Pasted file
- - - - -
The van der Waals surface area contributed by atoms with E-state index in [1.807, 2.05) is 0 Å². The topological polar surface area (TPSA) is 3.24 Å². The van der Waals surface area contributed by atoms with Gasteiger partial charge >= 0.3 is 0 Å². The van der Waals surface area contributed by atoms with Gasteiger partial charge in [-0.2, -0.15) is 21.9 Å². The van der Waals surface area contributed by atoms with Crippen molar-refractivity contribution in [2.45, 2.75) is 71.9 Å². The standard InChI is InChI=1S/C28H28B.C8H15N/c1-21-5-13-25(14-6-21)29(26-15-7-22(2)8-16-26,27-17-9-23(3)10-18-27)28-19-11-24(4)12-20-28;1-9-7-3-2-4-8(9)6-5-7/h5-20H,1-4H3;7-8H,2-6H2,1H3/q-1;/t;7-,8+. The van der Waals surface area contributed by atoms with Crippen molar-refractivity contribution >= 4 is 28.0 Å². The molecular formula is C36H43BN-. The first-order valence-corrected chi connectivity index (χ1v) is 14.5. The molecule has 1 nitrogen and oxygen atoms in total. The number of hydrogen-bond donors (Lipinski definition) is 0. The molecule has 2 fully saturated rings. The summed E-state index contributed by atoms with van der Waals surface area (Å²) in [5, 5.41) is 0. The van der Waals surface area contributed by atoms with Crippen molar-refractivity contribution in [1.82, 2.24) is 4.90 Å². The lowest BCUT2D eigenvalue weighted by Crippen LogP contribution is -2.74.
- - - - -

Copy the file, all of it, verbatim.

The van der Waals surface area contributed by atoms with E-state index in [1.807, 2.05) is 0 Å². The topological polar surface area (TPSA) is 3.24 Å². The van der Waals surface area contributed by atoms with Gasteiger partial charge >= 0.3 is 0 Å². The van der Waals surface area contributed by atoms with Gasteiger partial charge in [-0.2, -0.15) is 21.9 Å². The van der Waals surface area contributed by atoms with Crippen molar-refractivity contribution in [2.45, 2.75) is 71.9 Å². The standard InChI is InChI=1S/C28H28B.C8H15N/c1-21-5-13-25(14-6-21)29(26-15-7-22(2)8-16-26,27-17-9-23(3)10-18-27)28-19-11-24(4)12-20-28;1-9-7-3-2-4-8(9)6-5-7/h5-20H,1-4H3;7-8H,2-6H2,1H3/q-1;/t;7-,8+. The van der Waals surface area contributed by atoms with Crippen molar-refractivity contribution >= 4 is 28.0 Å². The molecular formula is C36H43BN-. The first-order valence-corrected chi connectivity index (χ1v) is 14.5. The molecule has 1 nitrogen and oxygen atoms in total. The number of hydrogen-bond donors (Lipinski definition) is 0. The molecule has 2 fully saturated rings. The summed E-state index contributed by atoms with van der Waals surface area (Å²) in [5, 5.41) is 0. The van der Waals surface area contributed by atoms with Crippen molar-refractivity contribution in [1.82, 2.24) is 4.90 Å². The lowest BCUT2D eigenvalue weighted by Crippen LogP contribution is -2.74.